After injuring his hand, a silversmith's apprentice in Boston becomes a messenger for the Sons of Liberty in the days before the American Revolution.
293 p. : ill. ; 24 cm.
Johnny Tremain follows the story of a silversmith's apprentice as he stumbles into the American Revolution and gains insight into his own character. In writing about the life of an ordinary citizen of Boston at that time, Forbes wanted to show, in her words, "not merely what was done but why and how people felt." Originally intending to keep Johnny neutral during the Revolution, she changed her mind as a result of the advent of World War II, because she saw parallels between the two wars and wanted to show young readers those parallels. Although this may have resulted in some pushing of contemporary ideology onto a historical setting, most critics have praised the story's accuracy. It was and remains an important book for promoting the idea that young readers can grasp mature writing.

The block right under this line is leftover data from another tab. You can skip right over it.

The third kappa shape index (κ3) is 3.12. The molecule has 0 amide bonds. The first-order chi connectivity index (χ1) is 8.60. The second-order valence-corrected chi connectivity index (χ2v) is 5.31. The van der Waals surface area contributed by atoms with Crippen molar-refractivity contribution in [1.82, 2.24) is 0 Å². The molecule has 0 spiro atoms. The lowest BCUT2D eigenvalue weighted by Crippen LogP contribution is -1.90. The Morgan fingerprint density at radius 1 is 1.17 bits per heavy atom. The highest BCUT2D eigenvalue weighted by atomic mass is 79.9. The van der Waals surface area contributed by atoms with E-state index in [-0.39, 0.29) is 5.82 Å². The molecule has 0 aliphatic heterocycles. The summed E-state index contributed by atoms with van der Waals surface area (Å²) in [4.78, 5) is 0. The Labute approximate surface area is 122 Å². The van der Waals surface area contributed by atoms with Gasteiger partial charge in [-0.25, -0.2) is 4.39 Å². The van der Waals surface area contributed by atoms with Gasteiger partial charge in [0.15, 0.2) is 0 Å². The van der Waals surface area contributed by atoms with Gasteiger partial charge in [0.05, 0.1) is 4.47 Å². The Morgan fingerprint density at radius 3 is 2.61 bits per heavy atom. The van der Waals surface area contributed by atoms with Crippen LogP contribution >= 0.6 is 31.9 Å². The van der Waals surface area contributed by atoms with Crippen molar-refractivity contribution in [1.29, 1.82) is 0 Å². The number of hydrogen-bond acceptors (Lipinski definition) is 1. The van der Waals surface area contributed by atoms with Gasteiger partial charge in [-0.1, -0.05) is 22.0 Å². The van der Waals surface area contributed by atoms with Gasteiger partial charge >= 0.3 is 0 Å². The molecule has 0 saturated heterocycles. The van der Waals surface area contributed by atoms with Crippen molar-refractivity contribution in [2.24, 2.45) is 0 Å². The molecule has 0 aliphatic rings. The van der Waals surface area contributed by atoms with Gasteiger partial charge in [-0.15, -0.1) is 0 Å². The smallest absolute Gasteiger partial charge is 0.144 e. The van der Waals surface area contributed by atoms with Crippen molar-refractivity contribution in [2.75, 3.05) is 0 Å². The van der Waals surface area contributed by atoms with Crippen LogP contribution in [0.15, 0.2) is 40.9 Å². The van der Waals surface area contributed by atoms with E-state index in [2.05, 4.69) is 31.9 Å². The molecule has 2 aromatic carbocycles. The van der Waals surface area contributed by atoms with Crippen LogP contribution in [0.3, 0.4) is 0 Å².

Forbes's only other book for children, America's Paul Revere, summarizes that man's life.
(Bowker Author Biography)